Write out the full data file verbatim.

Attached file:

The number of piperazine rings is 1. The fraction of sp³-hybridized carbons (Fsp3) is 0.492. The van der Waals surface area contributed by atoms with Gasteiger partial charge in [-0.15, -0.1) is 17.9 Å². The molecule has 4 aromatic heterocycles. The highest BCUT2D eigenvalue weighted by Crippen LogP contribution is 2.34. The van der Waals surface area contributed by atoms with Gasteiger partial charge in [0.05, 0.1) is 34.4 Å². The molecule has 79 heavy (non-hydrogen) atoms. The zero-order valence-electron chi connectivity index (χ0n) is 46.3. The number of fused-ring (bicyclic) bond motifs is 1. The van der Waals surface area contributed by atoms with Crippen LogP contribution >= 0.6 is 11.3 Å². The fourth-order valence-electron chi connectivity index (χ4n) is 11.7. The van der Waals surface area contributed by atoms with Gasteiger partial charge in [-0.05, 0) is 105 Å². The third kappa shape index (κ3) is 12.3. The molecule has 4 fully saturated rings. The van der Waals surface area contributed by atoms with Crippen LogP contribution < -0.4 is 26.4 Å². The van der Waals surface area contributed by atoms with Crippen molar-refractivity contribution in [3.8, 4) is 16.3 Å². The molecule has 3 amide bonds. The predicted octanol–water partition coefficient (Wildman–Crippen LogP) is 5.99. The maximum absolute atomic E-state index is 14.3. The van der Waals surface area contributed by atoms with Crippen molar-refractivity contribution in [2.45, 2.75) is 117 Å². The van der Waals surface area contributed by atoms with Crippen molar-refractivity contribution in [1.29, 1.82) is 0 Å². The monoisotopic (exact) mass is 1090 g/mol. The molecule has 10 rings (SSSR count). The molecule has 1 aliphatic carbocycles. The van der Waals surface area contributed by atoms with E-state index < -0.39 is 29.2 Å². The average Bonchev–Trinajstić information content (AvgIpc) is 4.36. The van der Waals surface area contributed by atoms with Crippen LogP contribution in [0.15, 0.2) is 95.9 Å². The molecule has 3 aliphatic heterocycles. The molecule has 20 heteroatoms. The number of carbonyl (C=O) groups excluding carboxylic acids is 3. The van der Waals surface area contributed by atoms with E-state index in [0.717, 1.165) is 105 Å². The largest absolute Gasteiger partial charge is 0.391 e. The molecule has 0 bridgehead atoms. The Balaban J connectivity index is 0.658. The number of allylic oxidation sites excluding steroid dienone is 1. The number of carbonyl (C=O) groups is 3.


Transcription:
The number of piperazine rings is 1. The fraction of sp³-hybridized carbons (Fsp3) is 0.492. The van der Waals surface area contributed by atoms with Gasteiger partial charge in [-0.15, -0.1) is 17.9 Å². The molecule has 4 aromatic heterocycles. The highest BCUT2D eigenvalue weighted by Crippen LogP contribution is 2.34. The van der Waals surface area contributed by atoms with Gasteiger partial charge in [0.05, 0.1) is 34.4 Å². The molecule has 79 heavy (non-hydrogen) atoms. The zero-order valence-electron chi connectivity index (χ0n) is 46.3. The number of fused-ring (bicyclic) bond motifs is 1. The van der Waals surface area contributed by atoms with Crippen LogP contribution >= 0.6 is 11.3 Å². The fourth-order valence-electron chi connectivity index (χ4n) is 11.7. The van der Waals surface area contributed by atoms with Gasteiger partial charge in [-0.05, 0) is 105 Å². The third kappa shape index (κ3) is 12.3. The molecule has 4 fully saturated rings. The van der Waals surface area contributed by atoms with Crippen LogP contribution < -0.4 is 26.4 Å². The van der Waals surface area contributed by atoms with Crippen molar-refractivity contribution in [3.8, 4) is 16.3 Å². The molecule has 3 amide bonds. The predicted octanol–water partition coefficient (Wildman–Crippen LogP) is 5.99. The maximum absolute atomic E-state index is 14.3. The van der Waals surface area contributed by atoms with Crippen molar-refractivity contribution in [2.45, 2.75) is 117 Å². The van der Waals surface area contributed by atoms with Crippen molar-refractivity contribution in [1.29, 1.82) is 0 Å². The monoisotopic (exact) mass is 1090 g/mol. The molecule has 10 rings (SSSR count). The molecule has 1 aliphatic carbocycles. The van der Waals surface area contributed by atoms with E-state index < -0.39 is 29.2 Å². The average Bonchev–Trinajstić information content (AvgIpc) is 4.36. The van der Waals surface area contributed by atoms with Crippen LogP contribution in [0.15, 0.2) is 95.9 Å². The molecule has 3 aliphatic heterocycles. The molecule has 20 heteroatoms. The number of carbonyl (C=O) groups excluding carboxylic acids is 3. The van der Waals surface area contributed by atoms with E-state index in [0.717, 1.165) is 105 Å². The largest absolute Gasteiger partial charge is 0.391 e. The molecule has 0 bridgehead atoms. The Balaban J connectivity index is 0.658. The number of allylic oxidation sites excluding steroid dienone is 1. The number of carbonyl (C=O) groups is 3.